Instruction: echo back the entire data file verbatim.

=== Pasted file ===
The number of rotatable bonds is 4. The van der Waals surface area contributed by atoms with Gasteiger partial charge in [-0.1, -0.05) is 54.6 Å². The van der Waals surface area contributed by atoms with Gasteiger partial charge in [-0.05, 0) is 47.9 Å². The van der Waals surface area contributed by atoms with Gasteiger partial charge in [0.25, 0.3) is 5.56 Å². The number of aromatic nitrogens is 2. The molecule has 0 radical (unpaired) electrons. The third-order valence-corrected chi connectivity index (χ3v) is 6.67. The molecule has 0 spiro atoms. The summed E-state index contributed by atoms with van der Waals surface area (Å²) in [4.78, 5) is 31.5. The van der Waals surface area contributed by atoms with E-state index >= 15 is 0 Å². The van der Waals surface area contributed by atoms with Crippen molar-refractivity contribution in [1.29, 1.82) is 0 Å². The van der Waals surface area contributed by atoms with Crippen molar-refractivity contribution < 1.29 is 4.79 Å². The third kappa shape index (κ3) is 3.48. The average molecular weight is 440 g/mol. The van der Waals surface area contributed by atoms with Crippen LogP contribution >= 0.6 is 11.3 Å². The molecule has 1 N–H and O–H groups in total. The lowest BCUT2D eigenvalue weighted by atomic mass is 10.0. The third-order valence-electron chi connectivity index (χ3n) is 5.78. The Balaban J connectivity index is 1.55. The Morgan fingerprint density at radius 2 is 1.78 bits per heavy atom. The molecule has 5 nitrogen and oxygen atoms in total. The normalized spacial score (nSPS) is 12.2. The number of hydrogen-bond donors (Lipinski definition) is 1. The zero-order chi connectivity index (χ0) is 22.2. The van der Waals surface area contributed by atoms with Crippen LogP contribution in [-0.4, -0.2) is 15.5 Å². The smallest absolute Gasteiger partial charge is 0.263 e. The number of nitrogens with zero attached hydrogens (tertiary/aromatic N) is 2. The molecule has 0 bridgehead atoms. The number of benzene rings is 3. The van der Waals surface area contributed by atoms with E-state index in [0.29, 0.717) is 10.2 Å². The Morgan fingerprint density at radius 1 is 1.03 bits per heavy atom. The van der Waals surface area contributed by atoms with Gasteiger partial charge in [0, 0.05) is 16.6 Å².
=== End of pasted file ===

The number of rotatable bonds is 4. The van der Waals surface area contributed by atoms with Gasteiger partial charge in [-0.1, -0.05) is 54.6 Å². The van der Waals surface area contributed by atoms with Gasteiger partial charge in [-0.05, 0) is 47.9 Å². The van der Waals surface area contributed by atoms with Gasteiger partial charge in [0.25, 0.3) is 5.56 Å². The number of aromatic nitrogens is 2. The molecule has 0 radical (unpaired) electrons. The third-order valence-corrected chi connectivity index (χ3v) is 6.67. The molecule has 0 spiro atoms. The summed E-state index contributed by atoms with van der Waals surface area (Å²) in [4.78, 5) is 31.5. The van der Waals surface area contributed by atoms with E-state index >= 15 is 0 Å². The van der Waals surface area contributed by atoms with Crippen molar-refractivity contribution in [1.29, 1.82) is 0 Å². The van der Waals surface area contributed by atoms with Crippen molar-refractivity contribution < 1.29 is 4.79 Å². The third kappa shape index (κ3) is 3.48. The average molecular weight is 440 g/mol. The van der Waals surface area contributed by atoms with Crippen LogP contribution >= 0.6 is 11.3 Å². The molecule has 1 N–H and O–H groups in total. The lowest BCUT2D eigenvalue weighted by atomic mass is 10.0. The third-order valence-electron chi connectivity index (χ3n) is 5.78. The Balaban J connectivity index is 1.55. The Morgan fingerprint density at radius 2 is 1.78 bits per heavy atom. The molecule has 5 nitrogen and oxygen atoms in total. The normalized spacial score (nSPS) is 12.2. The number of hydrogen-bond donors (Lipinski definition) is 1. The zero-order chi connectivity index (χ0) is 22.2. The van der Waals surface area contributed by atoms with Crippen LogP contribution in [-0.4, -0.2) is 15.5 Å². The smallest absolute Gasteiger partial charge is 0.263 e. The number of nitrogens with zero attached hydrogens (tertiary/aromatic N) is 2. The molecule has 0 bridgehead atoms. The number of benzene rings is 3. The van der Waals surface area contributed by atoms with E-state index in [0.29, 0.717) is 10.2 Å². The Morgan fingerprint density at radius 1 is 1.03 bits per heavy atom. The van der Waals surface area contributed by atoms with Gasteiger partial charge in [0, 0.05) is 16.6 Å².